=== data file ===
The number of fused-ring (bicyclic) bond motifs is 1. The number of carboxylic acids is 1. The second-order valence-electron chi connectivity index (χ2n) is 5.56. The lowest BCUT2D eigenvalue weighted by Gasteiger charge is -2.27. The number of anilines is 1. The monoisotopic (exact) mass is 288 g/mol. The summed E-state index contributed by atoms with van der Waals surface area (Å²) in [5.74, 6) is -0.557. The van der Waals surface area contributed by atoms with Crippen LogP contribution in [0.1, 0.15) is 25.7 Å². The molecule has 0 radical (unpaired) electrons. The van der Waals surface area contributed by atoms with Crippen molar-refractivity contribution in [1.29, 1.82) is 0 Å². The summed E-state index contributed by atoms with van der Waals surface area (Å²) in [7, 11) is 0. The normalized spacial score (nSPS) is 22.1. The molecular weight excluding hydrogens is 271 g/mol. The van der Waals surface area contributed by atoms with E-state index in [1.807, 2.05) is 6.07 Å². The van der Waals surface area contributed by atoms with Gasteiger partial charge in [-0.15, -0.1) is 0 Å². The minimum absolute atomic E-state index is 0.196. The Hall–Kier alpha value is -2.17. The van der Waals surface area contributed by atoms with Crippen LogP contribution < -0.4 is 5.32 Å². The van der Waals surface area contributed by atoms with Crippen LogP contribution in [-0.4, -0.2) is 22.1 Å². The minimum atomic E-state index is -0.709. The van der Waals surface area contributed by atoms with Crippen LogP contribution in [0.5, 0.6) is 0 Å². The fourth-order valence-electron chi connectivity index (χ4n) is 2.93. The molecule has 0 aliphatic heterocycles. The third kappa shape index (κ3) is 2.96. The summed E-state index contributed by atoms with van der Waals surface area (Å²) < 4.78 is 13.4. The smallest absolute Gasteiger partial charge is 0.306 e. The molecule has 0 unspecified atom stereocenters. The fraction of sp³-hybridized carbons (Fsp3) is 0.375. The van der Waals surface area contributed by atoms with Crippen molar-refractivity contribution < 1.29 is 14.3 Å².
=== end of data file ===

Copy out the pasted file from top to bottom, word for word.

The number of fused-ring (bicyclic) bond motifs is 1. The number of carboxylic acids is 1. The second-order valence-electron chi connectivity index (χ2n) is 5.56. The lowest BCUT2D eigenvalue weighted by Gasteiger charge is -2.27. The number of anilines is 1. The monoisotopic (exact) mass is 288 g/mol. The summed E-state index contributed by atoms with van der Waals surface area (Å²) in [5.74, 6) is -0.557. The van der Waals surface area contributed by atoms with Crippen LogP contribution in [0.1, 0.15) is 25.7 Å². The molecule has 0 radical (unpaired) electrons. The van der Waals surface area contributed by atoms with Crippen molar-refractivity contribution in [1.29, 1.82) is 0 Å². The summed E-state index contributed by atoms with van der Waals surface area (Å²) in [7, 11) is 0. The normalized spacial score (nSPS) is 22.1. The molecular weight excluding hydrogens is 271 g/mol. The van der Waals surface area contributed by atoms with E-state index in [1.807, 2.05) is 6.07 Å². The van der Waals surface area contributed by atoms with Gasteiger partial charge in [-0.15, -0.1) is 0 Å². The minimum absolute atomic E-state index is 0.196. The Hall–Kier alpha value is -2.17. The van der Waals surface area contributed by atoms with Crippen LogP contribution < -0.4 is 5.32 Å². The van der Waals surface area contributed by atoms with Crippen LogP contribution in [-0.4, -0.2) is 22.1 Å². The minimum atomic E-state index is -0.709. The van der Waals surface area contributed by atoms with Crippen LogP contribution in [0.5, 0.6) is 0 Å². The fourth-order valence-electron chi connectivity index (χ4n) is 2.93. The molecule has 0 aliphatic heterocycles. The third kappa shape index (κ3) is 2.96. The summed E-state index contributed by atoms with van der Waals surface area (Å²) < 4.78 is 13.4. The smallest absolute Gasteiger partial charge is 0.306 e. The molecule has 0 unspecified atom stereocenters. The fraction of sp³-hybridized carbons (Fsp3) is 0.375. The van der Waals surface area contributed by atoms with Crippen molar-refractivity contribution < 1.29 is 14.3 Å².